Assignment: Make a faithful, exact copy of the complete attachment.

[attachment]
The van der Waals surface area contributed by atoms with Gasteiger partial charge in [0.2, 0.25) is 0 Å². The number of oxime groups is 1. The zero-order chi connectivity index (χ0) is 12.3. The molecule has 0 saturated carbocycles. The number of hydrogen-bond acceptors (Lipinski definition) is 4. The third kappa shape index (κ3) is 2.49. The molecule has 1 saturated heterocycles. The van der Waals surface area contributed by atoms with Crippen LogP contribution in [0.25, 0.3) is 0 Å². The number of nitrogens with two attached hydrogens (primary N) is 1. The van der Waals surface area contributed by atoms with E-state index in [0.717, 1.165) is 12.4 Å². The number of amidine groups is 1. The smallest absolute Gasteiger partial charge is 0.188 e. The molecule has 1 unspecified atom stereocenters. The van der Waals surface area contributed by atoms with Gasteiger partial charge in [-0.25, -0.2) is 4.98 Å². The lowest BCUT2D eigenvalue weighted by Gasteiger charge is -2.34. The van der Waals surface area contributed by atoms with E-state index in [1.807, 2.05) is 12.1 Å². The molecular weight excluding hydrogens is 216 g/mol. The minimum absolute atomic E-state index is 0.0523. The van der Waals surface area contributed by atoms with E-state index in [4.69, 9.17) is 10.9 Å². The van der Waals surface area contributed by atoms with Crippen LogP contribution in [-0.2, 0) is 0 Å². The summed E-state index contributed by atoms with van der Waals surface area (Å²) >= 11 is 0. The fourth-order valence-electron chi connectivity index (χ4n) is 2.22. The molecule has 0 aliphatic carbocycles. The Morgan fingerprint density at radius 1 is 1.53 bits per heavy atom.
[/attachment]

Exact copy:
The van der Waals surface area contributed by atoms with Gasteiger partial charge in [0.2, 0.25) is 0 Å². The number of oxime groups is 1. The zero-order chi connectivity index (χ0) is 12.3. The molecule has 0 saturated carbocycles. The number of hydrogen-bond acceptors (Lipinski definition) is 4. The third kappa shape index (κ3) is 2.49. The molecule has 1 saturated heterocycles. The van der Waals surface area contributed by atoms with Crippen LogP contribution in [0.25, 0.3) is 0 Å². The number of nitrogens with two attached hydrogens (primary N) is 1. The van der Waals surface area contributed by atoms with E-state index in [0.717, 1.165) is 12.4 Å². The number of amidine groups is 1. The smallest absolute Gasteiger partial charge is 0.188 e. The molecule has 1 unspecified atom stereocenters. The van der Waals surface area contributed by atoms with Gasteiger partial charge in [-0.25, -0.2) is 4.98 Å². The lowest BCUT2D eigenvalue weighted by Gasteiger charge is -2.34. The van der Waals surface area contributed by atoms with E-state index in [1.807, 2.05) is 12.1 Å². The molecular weight excluding hydrogens is 216 g/mol. The minimum absolute atomic E-state index is 0.0523. The van der Waals surface area contributed by atoms with E-state index in [4.69, 9.17) is 10.9 Å². The van der Waals surface area contributed by atoms with Crippen LogP contribution in [-0.2, 0) is 0 Å². The summed E-state index contributed by atoms with van der Waals surface area (Å²) >= 11 is 0. The fourth-order valence-electron chi connectivity index (χ4n) is 2.22. The molecule has 0 aliphatic carbocycles. The Morgan fingerprint density at radius 1 is 1.53 bits per heavy atom.